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Am J Epidemiol. 1984 Sep;120(3):331-41.

A descriptive study of neuritic plaques and neurofibrillary tangles in an autopsy population.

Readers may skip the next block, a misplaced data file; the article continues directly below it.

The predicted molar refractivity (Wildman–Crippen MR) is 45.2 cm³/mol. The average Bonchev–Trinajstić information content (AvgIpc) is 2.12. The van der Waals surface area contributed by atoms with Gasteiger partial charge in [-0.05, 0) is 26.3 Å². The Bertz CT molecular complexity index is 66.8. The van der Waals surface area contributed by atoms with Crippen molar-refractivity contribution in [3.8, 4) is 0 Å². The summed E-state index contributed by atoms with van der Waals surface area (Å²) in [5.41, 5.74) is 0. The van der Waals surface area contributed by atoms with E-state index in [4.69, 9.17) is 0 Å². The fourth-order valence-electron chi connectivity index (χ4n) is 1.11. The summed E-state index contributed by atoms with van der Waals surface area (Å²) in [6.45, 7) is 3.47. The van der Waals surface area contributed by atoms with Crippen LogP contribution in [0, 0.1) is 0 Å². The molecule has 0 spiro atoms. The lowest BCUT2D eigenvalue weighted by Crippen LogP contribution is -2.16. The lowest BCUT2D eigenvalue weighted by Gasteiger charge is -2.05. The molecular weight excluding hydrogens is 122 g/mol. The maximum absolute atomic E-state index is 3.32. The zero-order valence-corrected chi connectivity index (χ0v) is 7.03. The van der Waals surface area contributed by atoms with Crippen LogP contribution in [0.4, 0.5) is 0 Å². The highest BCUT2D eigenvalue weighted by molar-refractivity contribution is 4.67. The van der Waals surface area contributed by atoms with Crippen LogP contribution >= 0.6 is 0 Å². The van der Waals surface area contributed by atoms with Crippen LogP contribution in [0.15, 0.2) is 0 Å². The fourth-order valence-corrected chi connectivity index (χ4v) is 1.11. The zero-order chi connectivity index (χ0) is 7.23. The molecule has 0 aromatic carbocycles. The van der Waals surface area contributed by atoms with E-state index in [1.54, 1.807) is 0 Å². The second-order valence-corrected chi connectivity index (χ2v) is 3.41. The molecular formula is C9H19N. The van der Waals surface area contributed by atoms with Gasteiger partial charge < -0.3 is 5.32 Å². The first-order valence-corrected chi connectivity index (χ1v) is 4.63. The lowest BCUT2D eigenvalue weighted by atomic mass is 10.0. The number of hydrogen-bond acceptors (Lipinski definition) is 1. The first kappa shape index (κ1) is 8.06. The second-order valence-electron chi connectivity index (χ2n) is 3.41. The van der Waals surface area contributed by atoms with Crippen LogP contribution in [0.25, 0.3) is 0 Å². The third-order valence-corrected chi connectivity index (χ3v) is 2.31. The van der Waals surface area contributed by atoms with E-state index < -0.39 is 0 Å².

From July 1, 1980 to December 2, 1982, all individuals at autopsy at the University of Michigan Medical Center greater than or equal to 65 years of age and selected individuals less than 65 years of age were examined for neuritic plaques and neurofibrillary tangles. Sections of the hippocampal, parahippocampal temporal gyrus, and fusiform gyrus were examined. In a total population of 199, each individual was classified as having none, few, or many of each lesion. The frequency of the joint presence of many plaques and tangles increased monotonically after age 71 years. There was no significant difference in the joint distribution of these lesions with sex or race. There was a strong correlation between the presence of one lesion and the other; the correlation for the two lesions was similar for males and females, but for blacks, it was significantly higher than for non-blacks. The distribution of these lesions in autopsy populations may be useful in identifying other related hypothetical risk factors for dementia of Alzheimer's type.

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